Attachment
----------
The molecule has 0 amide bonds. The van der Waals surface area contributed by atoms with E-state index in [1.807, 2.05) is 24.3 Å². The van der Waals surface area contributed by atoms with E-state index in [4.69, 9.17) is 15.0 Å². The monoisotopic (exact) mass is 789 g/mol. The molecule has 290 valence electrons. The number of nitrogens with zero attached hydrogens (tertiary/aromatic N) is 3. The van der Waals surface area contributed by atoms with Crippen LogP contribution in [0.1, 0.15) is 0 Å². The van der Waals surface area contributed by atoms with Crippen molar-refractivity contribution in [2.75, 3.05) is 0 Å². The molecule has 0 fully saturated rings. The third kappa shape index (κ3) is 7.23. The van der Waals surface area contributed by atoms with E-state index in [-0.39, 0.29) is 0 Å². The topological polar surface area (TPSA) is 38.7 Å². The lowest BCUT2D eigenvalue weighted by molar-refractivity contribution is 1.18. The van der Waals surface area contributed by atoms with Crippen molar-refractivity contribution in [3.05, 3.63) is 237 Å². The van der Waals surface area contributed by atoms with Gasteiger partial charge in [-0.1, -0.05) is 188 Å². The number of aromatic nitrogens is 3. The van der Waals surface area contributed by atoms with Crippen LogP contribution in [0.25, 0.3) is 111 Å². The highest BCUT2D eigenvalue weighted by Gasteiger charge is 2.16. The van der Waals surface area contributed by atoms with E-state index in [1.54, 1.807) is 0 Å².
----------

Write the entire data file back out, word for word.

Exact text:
The molecule has 0 amide bonds. The van der Waals surface area contributed by atoms with E-state index in [1.807, 2.05) is 24.3 Å². The van der Waals surface area contributed by atoms with E-state index in [4.69, 9.17) is 15.0 Å². The monoisotopic (exact) mass is 789 g/mol. The molecule has 290 valence electrons. The number of nitrogens with zero attached hydrogens (tertiary/aromatic N) is 3. The van der Waals surface area contributed by atoms with Crippen LogP contribution in [0.1, 0.15) is 0 Å². The van der Waals surface area contributed by atoms with Crippen molar-refractivity contribution in [2.75, 3.05) is 0 Å². The molecule has 0 fully saturated rings. The third kappa shape index (κ3) is 7.23. The van der Waals surface area contributed by atoms with E-state index in [-0.39, 0.29) is 0 Å². The topological polar surface area (TPSA) is 38.7 Å². The lowest BCUT2D eigenvalue weighted by molar-refractivity contribution is 1.18. The van der Waals surface area contributed by atoms with Crippen molar-refractivity contribution in [3.05, 3.63) is 237 Å². The van der Waals surface area contributed by atoms with Gasteiger partial charge in [-0.1, -0.05) is 188 Å². The number of aromatic nitrogens is 3. The van der Waals surface area contributed by atoms with Crippen LogP contribution in [0.25, 0.3) is 111 Å². The highest BCUT2D eigenvalue weighted by Gasteiger charge is 2.16. The van der Waals surface area contributed by atoms with E-state index in [1.54, 1.807) is 0 Å².